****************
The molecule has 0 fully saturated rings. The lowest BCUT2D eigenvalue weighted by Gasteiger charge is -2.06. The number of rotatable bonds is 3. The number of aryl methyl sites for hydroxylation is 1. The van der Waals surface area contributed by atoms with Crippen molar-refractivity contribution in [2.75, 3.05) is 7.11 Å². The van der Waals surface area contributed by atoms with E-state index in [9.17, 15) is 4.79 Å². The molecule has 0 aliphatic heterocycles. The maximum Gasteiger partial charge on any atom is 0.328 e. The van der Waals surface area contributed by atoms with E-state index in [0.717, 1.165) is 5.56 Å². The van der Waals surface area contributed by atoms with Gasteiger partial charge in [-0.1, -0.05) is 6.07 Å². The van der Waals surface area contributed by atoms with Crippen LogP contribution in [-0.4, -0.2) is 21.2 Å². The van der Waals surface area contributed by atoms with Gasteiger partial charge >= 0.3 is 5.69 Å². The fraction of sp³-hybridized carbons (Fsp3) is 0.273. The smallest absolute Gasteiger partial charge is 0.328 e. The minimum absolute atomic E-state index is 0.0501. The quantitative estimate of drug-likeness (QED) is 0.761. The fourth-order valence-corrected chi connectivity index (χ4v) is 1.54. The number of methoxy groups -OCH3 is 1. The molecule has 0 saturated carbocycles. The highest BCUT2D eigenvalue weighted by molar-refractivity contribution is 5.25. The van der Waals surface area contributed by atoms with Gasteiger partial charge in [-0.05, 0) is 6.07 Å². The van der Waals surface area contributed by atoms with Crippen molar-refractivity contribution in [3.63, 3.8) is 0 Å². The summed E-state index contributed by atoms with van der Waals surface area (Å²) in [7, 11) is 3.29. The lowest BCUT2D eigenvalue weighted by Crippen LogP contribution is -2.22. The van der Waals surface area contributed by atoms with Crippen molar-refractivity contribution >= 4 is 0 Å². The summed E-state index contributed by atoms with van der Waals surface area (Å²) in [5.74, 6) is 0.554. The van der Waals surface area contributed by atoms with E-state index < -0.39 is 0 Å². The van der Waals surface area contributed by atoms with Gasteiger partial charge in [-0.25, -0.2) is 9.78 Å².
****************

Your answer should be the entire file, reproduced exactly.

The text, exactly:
The molecule has 0 fully saturated rings. The lowest BCUT2D eigenvalue weighted by Gasteiger charge is -2.06. The number of rotatable bonds is 3. The number of aryl methyl sites for hydroxylation is 1. The van der Waals surface area contributed by atoms with Crippen molar-refractivity contribution in [2.75, 3.05) is 7.11 Å². The van der Waals surface area contributed by atoms with E-state index in [9.17, 15) is 4.79 Å². The molecule has 0 aliphatic heterocycles. The maximum Gasteiger partial charge on any atom is 0.328 e. The van der Waals surface area contributed by atoms with E-state index in [0.717, 1.165) is 5.56 Å². The van der Waals surface area contributed by atoms with Gasteiger partial charge in [-0.1, -0.05) is 6.07 Å². The van der Waals surface area contributed by atoms with Crippen LogP contribution in [-0.4, -0.2) is 21.2 Å². The van der Waals surface area contributed by atoms with Gasteiger partial charge >= 0.3 is 5.69 Å². The fraction of sp³-hybridized carbons (Fsp3) is 0.273. The smallest absolute Gasteiger partial charge is 0.328 e. The minimum absolute atomic E-state index is 0.0501. The quantitative estimate of drug-likeness (QED) is 0.761. The fourth-order valence-corrected chi connectivity index (χ4v) is 1.54. The number of methoxy groups -OCH3 is 1. The molecule has 0 saturated carbocycles. The highest BCUT2D eigenvalue weighted by molar-refractivity contribution is 5.25. The van der Waals surface area contributed by atoms with Gasteiger partial charge in [-0.05, 0) is 6.07 Å². The van der Waals surface area contributed by atoms with Crippen molar-refractivity contribution in [3.63, 3.8) is 0 Å². The summed E-state index contributed by atoms with van der Waals surface area (Å²) in [7, 11) is 3.29. The lowest BCUT2D eigenvalue weighted by Crippen LogP contribution is -2.22. The van der Waals surface area contributed by atoms with Crippen molar-refractivity contribution >= 4 is 0 Å². The summed E-state index contributed by atoms with van der Waals surface area (Å²) in [5.74, 6) is 0.554. The van der Waals surface area contributed by atoms with E-state index < -0.39 is 0 Å². The van der Waals surface area contributed by atoms with Gasteiger partial charge in [-0.25, -0.2) is 9.78 Å².